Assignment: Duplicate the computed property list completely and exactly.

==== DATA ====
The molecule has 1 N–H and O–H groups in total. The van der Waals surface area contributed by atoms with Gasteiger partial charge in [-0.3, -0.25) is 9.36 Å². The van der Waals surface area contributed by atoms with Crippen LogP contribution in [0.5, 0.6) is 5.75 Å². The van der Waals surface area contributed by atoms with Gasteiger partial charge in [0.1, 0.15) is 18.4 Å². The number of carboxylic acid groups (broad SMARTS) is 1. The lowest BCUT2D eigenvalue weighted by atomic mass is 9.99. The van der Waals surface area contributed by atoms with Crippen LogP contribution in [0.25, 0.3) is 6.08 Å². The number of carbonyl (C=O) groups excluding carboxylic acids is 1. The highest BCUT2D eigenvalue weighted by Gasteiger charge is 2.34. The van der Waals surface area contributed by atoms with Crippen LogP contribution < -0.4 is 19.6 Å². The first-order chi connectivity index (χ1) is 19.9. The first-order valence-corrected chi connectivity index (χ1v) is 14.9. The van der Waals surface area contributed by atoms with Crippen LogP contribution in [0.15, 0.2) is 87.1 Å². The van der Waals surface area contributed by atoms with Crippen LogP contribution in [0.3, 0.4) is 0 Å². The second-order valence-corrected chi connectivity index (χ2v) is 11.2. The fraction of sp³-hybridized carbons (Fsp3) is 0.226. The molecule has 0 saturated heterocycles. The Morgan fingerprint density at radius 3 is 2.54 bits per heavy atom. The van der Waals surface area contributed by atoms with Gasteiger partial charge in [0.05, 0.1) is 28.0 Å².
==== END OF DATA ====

The molecule has 1 N–H and O–H groups in total. The van der Waals surface area contributed by atoms with Gasteiger partial charge in [-0.3, -0.25) is 9.36 Å². The van der Waals surface area contributed by atoms with Crippen LogP contribution in [0.5, 0.6) is 5.75 Å². The van der Waals surface area contributed by atoms with Gasteiger partial charge in [0.1, 0.15) is 18.4 Å². The number of carboxylic acid groups (broad SMARTS) is 1. The lowest BCUT2D eigenvalue weighted by atomic mass is 9.99. The van der Waals surface area contributed by atoms with Crippen LogP contribution in [0.25, 0.3) is 6.08 Å². The number of carbonyl (C=O) groups excluding carboxylic acids is 1. The highest BCUT2D eigenvalue weighted by Gasteiger charge is 2.34. The van der Waals surface area contributed by atoms with Crippen LogP contribution < -0.4 is 19.6 Å². The first-order chi connectivity index (χ1) is 19.9. The first-order valence-corrected chi connectivity index (χ1v) is 14.9. The van der Waals surface area contributed by atoms with Crippen LogP contribution in [0.15, 0.2) is 87.1 Å². The van der Waals surface area contributed by atoms with Crippen LogP contribution in [0.3, 0.4) is 0 Å². The second-order valence-corrected chi connectivity index (χ2v) is 11.2. The fraction of sp³-hybridized carbons (Fsp3) is 0.226. The molecule has 0 saturated heterocycles. The Morgan fingerprint density at radius 3 is 2.54 bits per heavy atom. The van der Waals surface area contributed by atoms with Gasteiger partial charge in [0.05, 0.1) is 28.0 Å².